The ACT will be the first jurisdiction to charge a senior company manager over the death of a worker in a workplace accident.
The case of Michael Booth, a 48-year-old Gunning truck driver who was electrocuted while working for Kenoss Contractors in 2012, is due back in court next week.
The company and a senior manager were charged last month but the case has been weighed down in legal argument about whether Kenoss can respond to the charges, having gone into involuntary liquidation last year.
Pleas have yet to be entered.
ACT Work Safety Commissioner Mark McCabe said this case would be a turning point for the ACT and Australia, as the Director of Public Prosecutions sought action against a senior manager as well as the company itself over a workplace death.
Under new nationally harmonised work health and safety laws, the category two offence under section 32 carries with it a maximum company fine of $1.5 million while an officer of the company can be fined $300,000.
Mr McCabe noted that the new laws were designed to “ensure that people at the highest level have personal accountability for what happens with the company”.
“We believe that this is the first charge against an officer in the country under these new provisions.”
The death of Mr Booth occurred when he tipped his truck trailer to offload gravel at a dumping station in Turner and the trailer touched a power line.
Mr McCabe said that when he investigated the accident, the power line seemed to be very low.
“You have to question why the dump was put in such a location. They could have located it across the road well out of the reach of power lines.”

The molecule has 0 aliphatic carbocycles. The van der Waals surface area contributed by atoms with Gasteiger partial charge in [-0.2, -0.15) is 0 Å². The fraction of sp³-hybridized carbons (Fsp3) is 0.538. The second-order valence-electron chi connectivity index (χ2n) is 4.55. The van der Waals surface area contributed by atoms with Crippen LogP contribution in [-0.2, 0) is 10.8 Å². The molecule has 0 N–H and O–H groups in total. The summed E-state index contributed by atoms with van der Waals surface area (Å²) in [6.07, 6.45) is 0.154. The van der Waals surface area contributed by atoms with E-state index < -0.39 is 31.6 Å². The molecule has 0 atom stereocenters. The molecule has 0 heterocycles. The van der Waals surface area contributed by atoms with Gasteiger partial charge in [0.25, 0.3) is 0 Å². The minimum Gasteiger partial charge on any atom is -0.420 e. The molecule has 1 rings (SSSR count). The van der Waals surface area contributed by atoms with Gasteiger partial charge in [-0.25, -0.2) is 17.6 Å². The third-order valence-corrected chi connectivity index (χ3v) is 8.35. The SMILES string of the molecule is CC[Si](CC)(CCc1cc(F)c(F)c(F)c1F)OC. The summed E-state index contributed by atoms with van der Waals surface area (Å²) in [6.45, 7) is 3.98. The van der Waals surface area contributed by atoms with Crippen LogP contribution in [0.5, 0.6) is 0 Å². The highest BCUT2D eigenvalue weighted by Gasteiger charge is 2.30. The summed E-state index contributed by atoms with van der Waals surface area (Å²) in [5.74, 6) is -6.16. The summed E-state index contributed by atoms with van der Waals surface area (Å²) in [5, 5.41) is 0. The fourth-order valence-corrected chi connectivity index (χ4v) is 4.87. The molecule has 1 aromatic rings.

Mr Booth’s death occurred three months after the death of 45-year-old construction worker Wayne Vickery, who was crushed by a grader on a building site in West Macgregor. Just four months later 21-year-old Ben Catanzariti was fatally struck by a concrete boom pump on a Kingston work site.
The deaths, accompanied by the fatal fall of painter David Couch on a residential job, led to the Getting Home Safely inquiry and new powers and funding for the WorkSafe inspectorate.
Mr McCabe said targeting senior managers had the potential to send a strong warning about safety through the entire industry. “It says that the liability for safety matters may not rest with the companies alone but also with the senior managers.”
While Kenoss is in liquidation, it is believed many of the company’s assets and personnel have been subsumed into a new company.
Mr McCabe noted that in the past companies that went into liquidation or otherwise were dissolved prior to a case reaching court had prevented successful prosecutions, but in this case, a company officer would still face charges regardless of what happened with Kenoss.